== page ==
Channel Bowl has new lights, new paint, new approaches and a new sound system. But aside from the cosmic-themed exterior, there's another difference that longtime bowlers are noticing.
"The oil holds up a lot better on the synthetic lanes than it used to," said Tim Powers, 19, an employee at the lanes with a high game of 238, a high series of 590 and an average of 170.
"Before, when you'd start throwing on one side, your ball would be so dry, it would start hooking a lot more," Powers said. "You had to move one way or another to compensate if you threw a hook. Now the oil holds up a little better. You don't have to compensate as much for the lanes drying out."
Minor touchups are still in progress after Brunswick, a multi-national bowling conglomerate, helped renovate the 10-lane center earlier this year.
"Bowling went through a cycle where it was real popular, then it was down a little bit, and now I think it's coming back around," said Dutch Knight, manager of the lanes and one of five co-owners.
"People come in here once a week and they progress and progress," said David Marshall, 15, a sophomore at Juneau-Douglas High School and an employee at the lanes. Marshall began bowling seriously five months ago and rolled a high game of 258 six weeks ago. "It's an easy sport to learn or to get better at once you find a technique that works for you."
Channel Bowl opened at 608 W. Willoughby in 1959. Mike Fenster, Don Abel Sr., and Olaf Lillegraven were the original partners.
The lanes used to look like a traditional bowling alley: wood paneling, shades of brown.
Knight and the team of new owners took more than about 212 years ago and decided to renovate. They visited lanes in Anchorage, Seattle, Bellingham, Wash., Portland, Ore., Tacoma, Wash., and Bellevue, Wash., for ideas.
"We grabbed a little bit from each center," Knight said. "We're probably on the cutting edge. We didn't get technology that was 10 years old. We got the technology that was new last year. We just tried to bring to Juneau sort of the latest and greatest."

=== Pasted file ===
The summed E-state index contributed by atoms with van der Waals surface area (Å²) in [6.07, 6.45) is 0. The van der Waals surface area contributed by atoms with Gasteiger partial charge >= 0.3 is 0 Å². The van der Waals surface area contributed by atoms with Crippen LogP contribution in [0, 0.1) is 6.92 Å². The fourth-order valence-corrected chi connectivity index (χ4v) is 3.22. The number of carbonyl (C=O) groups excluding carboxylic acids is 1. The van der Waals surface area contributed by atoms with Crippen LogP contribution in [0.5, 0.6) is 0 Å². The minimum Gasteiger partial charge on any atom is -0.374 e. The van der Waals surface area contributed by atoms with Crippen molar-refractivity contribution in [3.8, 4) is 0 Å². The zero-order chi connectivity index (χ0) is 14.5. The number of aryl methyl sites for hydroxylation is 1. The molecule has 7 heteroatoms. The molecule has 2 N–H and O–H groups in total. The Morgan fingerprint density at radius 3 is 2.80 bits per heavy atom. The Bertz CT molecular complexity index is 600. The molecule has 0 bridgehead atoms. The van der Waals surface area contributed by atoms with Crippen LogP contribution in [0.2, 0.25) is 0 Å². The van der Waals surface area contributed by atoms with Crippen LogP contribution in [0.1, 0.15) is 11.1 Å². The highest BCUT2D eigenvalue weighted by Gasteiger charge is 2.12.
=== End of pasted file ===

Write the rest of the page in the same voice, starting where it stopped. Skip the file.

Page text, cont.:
Most obvious is that everything now glows in the dark: lanes, pins, tables, carpet, balls and shoes. "Glo-bowling," also called "cosmic bowling" or "Rock-A-Bowl," is on Friday and Saturday nights. An "intelligent" lighting system hangs over the lanes, and the staff can program a two-hour light show on each lane or manually make the lights dance. There's also a new stereo system that DJs or bands can use.
"All the kids come in the nighttime, and even when it's not glo-bowling they ask for it," Powers said. "You cannot think seriously with that glow stuff on. It messes with your head. You see all these shining lights, and it's too hard to see the lines on the lanes with the flash of the oil. But it's fun to throw it down there and just hope to hit something."
"It's been pretty fun," said Pauline Zheng, 11, a sixth-grader at Floyd Dryden Middle School who was glo-blowing with her brother, Colin, 9, during a kids camp Monday. "I like the glow-in-the-dark stuff because I like disco."
Scoring is now automatic, and each lane has a programmable bumper system. If a family of two adults and two children is bowling, for instance, the bumpers can be set to appear for the kids and disappear for the adults.
The machinery that controls each lane is the original equipment from 1959. And the lane mechanic, Arnie Puustinen, has been there for 36 years.
"It's more family-oriented now," Powers said. "It's got the bright colors. We're hoping on Sunday afternoons for families to come in. It's really geared toward kids now instead of just the league bowler."
Channel Bowl is accepting registrations for its fall league, two divisions of which begin in late August.